• Nearly all the major new leaders of the revolutionary politics, for example, Jogesh Chandra Chatterjea, Surya Sen, Jatin Das, Chandrashekhar Azad, Bhagat Singh, Sukhdev, Shiv Varma, Bhagwati Charan Vohra and Jaidev Kapur, had been enthusiastic participants in the non-violent Non-Cooperation Movement.
  • But the euphoria proved to be short-lived as Gandhi revoked the movement abruptly in February 1922, when it was at its peak.
    • The sudden suspension of the Non-Cooperation Movement shattered the high hopes raised earlier. Abrupt suspension came as a shock and surprise to them.
    • The revolutionaries wanted quicker results and discounted the value of persuasion and low-grade pressure.
    • The idealist and radical youth could not find anything wrong with chauri-chaura.
    • Many young people began to question the very basic strategy of the national leadership and its emphasis on non violence and began to look for alternatives.
    • They did not appreciate the conception of integration of politics and morality adhered to by Gandhi which led the movement to a standstill.
    • They were not attracted by the parliamentary politics of the Swarajists or the patient and undramatic constructive work of the no-changers. Many were drawn to the idea that violent methods alone would free India.
    • Revolutionary terrorism again became attractive.
  • Their sense of gloom was heightened by disintegration of the Hindu-Muslim unity as well.
  • Deepening sense of pessimism and despair led them to seek an alternative- eventually it led them to socialism on the one hand and revolutionary terrorism on the other. They accepted both, And the revolutionary terrorism with a distinct socialist tinge emerged.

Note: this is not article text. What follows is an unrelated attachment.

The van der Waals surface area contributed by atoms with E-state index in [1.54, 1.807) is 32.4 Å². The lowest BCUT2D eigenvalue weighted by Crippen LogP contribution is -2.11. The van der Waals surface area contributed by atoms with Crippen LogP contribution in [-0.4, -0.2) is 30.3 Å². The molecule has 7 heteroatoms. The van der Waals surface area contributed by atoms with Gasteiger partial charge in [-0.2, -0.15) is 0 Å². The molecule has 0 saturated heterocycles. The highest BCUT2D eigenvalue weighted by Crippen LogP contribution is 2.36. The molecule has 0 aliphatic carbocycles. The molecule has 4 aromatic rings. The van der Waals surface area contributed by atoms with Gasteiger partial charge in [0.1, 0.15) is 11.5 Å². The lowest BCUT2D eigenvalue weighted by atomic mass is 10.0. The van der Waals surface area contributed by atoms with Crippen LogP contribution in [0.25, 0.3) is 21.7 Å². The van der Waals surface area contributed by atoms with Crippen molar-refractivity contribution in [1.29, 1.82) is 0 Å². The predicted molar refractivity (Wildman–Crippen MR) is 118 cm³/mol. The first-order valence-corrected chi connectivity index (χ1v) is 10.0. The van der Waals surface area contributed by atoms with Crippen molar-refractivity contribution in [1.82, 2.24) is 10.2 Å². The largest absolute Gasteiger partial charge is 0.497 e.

• Revolutionary activity re- emerged with the aim of tapping into the strength of mass agitation, but through a technique diametrically opposed to Gandhi’s ‘ahimsa’.

But the suspension of Non Cooperation Movement was not the only factor which created conditions for the revolutionary activities. There were other factors like:

  • Influence of the Russian Revolution:
    • The Russian Revolution marked the triumph of socialistic ideas.
    • It set an example for the success of revolution against powerful enemy.
    • The Russian Revolution acted as a great source of inspiration for the revolutionaries in India. It stirred the youth into action.
  • The upsurge of the working class:
    • The upsurge of the working class also  influenced the Revolutionaries.
    • The revolutionaries could see the revolutionary potential of this new class and wished to harness it to the national revolution.
  • Socio-economic conditions created by the World War I also created favorable conditions for the revolutionary activities. ©

Q.3 Evaluate the contribution of Ghadar movement in India National Movement. What factors led to its failure? [20 Marks]


In 1913 the Ghadar Party was founded in the United States (San Franscisco) with Indian workers and students, mostly Punjabis, with the object of overthrowing the British rule in India. The word Ghadar means revolution.

Their aim was to use British preoccupation with the First World War to their advantage, link up with enemies of the British, notably Germany and Turkey and eventually organize an uprising in India by 1915, with the help of sepoys. Ghadar Movement was crushed by the British.

  • Ghadar movement can not be termed a failure.
  • Their contribution:
    • deepening of nationalist consciousness,
    • the evolution and testing of new strategies and methods of  struggle,
    • the creation of tradition of resistance, of secularism, of democracy, and of egalitarianism.
  • The greatest success of Ghadar was in the realm of ideology.